Collecting coins, for many years, has been the hobby of many collectors and investors. Since 2008, however, the interest in gold coins has changed purposes. The price of gold has skyrocketed in recent years, and analysts believe the prices will continue to rise throughout 2013. With a shaky economy and a troubled stock market many investors are shifting their focus towards more tangible commodities, such as gold and silver. Thus, a great interest in gold coins has been renewed within the public. One much loved and traded coin is the Australian Gold Nugget coin, a series of coins that are released each year by the Gold Corporation in Australia.
History of the Australian Gold Nugget Coin
The Australian Gold Nugget Coin series began in the 1980s and has remained a popular series ever since. The Australian Gold Nugget Coin is of particular interest to investors and collectors because it is deemed to be legal tender in Australia. Additionally, the coin is struck in several denominations, ranging from 1/20 of an ounce, to one full kilogram of 24 karat gold. The coins are of special interest, additionally, because the design on the coin is changed each year. Some years and denominations are rare than others.
The original series was minted in 1986 and ran, unchanged in design feature, with the exception of the design, until 1991. In 1991 the 2oz, 10oz, and 1kg were added to the series. The additions were done for a variety of different reasons, but one noted reason is that the Gold Corporation, a Western Australian Government owned company, intended to use a returns to scale economy and keep premiums low.
When the original coins were stuck in 1986, they were the only coins that included a plastic bezel edging, at that time. The plastic edging, with the gold coin inserted, raised the durability of the coin, protected the gold, and create a niche interest in the coins.
The obverse of the coin, since 1999, has depicted Queen Elizabeth the Second. The reserve of the coin changes each year. From 1986 until 1989 the reverse of the coins featured gold nuggets, the feature for which the coins were aptly named. After 1989 the coins began depicting different kangaroos on the reverse. The change was, in part, due to the fact that kangaroos are more widely associated with Australia and Australian culture.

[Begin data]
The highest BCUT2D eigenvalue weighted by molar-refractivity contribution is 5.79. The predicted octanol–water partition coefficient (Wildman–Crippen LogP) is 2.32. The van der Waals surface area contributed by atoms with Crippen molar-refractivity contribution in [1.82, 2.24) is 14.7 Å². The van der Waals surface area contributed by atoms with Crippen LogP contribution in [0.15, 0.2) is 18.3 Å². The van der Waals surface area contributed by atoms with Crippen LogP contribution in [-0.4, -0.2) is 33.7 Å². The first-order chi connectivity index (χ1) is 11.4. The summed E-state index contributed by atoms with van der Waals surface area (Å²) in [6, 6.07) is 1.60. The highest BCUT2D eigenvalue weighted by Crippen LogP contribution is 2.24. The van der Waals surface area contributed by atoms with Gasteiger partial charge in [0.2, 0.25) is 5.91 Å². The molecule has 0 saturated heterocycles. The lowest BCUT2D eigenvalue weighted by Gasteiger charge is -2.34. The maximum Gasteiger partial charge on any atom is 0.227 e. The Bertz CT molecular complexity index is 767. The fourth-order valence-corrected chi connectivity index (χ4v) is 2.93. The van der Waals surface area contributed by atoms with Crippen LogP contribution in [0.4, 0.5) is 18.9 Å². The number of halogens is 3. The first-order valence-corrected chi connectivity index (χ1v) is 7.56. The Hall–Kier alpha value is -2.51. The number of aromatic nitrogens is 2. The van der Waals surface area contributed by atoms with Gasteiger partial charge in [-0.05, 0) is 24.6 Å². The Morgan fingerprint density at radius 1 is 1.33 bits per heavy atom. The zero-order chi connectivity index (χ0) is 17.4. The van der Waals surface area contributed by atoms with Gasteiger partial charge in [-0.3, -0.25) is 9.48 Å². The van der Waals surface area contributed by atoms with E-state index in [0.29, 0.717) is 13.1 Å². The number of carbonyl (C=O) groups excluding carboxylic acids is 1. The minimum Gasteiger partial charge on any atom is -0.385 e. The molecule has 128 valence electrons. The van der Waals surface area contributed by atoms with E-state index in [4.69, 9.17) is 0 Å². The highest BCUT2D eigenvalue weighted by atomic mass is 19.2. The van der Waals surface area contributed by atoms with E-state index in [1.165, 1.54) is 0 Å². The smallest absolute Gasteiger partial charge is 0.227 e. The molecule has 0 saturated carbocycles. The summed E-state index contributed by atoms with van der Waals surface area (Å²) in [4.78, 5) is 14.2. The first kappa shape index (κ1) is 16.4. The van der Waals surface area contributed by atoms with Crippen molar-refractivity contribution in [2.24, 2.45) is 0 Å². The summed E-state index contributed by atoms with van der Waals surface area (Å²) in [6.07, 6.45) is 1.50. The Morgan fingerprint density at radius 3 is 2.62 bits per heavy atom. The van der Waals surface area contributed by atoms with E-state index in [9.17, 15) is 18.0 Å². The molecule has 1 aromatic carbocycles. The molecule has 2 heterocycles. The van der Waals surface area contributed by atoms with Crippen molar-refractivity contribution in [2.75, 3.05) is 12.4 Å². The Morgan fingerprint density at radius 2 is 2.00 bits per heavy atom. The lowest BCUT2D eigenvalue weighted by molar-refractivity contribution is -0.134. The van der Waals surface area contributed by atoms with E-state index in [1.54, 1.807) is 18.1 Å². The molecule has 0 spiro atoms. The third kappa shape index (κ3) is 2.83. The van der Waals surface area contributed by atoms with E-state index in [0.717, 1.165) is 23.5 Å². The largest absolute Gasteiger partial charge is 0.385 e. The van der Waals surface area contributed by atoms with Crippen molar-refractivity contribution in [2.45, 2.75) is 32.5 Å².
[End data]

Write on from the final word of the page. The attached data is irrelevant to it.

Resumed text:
The Price of Australian Gold Nugget Coins
The pricing of the Australian Gold Nugget coins fluctuate based on the price of gold and the rarity of the coin in question. As the series has been in production for over 25 years, there are several coins within the series that are deemed to be more valuable than others. With that being said, each coin has a face value attached to it. These face values have changed as the coins have changed, but they have remained relatively stable.
The 1/20 troy ounce coin is given a face value of $5, while the 1/10 troy ounce Australian Gold Nugget coin has a face value of $15. The 1/4 troy ounce coin has a face value of $25, and the 1/2 troy ounce coin has a face value of $50. The 1 troy ounce coin was given a face value of $100. The 2 troy ounce coin was originally minted with a face value of $500, in 1991, but was lowered to $200 in 1992. The 10 troy ounce coin was minted with a value of $2500 in 1991, but was lowered to $1000 in 1992. Similarly, the 1kg coin was minted with a value of $10,000 in 1991, but was lowered the following year to $3000.
The value of these coins fluctuate with the price of gold and, because of their collectible nature, are often traded above the value of gold at any given time. The limited production of these coins also make them more valuable.
Each year new coins are minted with a new reverse design. The designs are completely unique to the year in which they are struck.
Where to Buy Australia’s Gold Nuggets
While buying gold coins are wonderful investment pieces, and can be an extremely rewarding hobby, there are some things to be cautious about. Namely, the existence of counterfeit golden coins. These counterfeit coins do not contain the precious metals, in the correct percentages, that the minted coins do. Because they are not struck by the Gold Corporation, and not recognized by the Australian government as legal tender, these “gold coins” have no intrinsic value. In order to prevent being dubbed by a fly-by-night operation, all investors should focus on buying coins from trusted, accredited businesses. govmint.com, goldsilver.com, perthmint.com and thelondonmintoffice.com., are four commonly referred to gold coin businesses that operate on the internt. These businesses are fully accredited and are trusted businesses with a track record of success and legitimacy.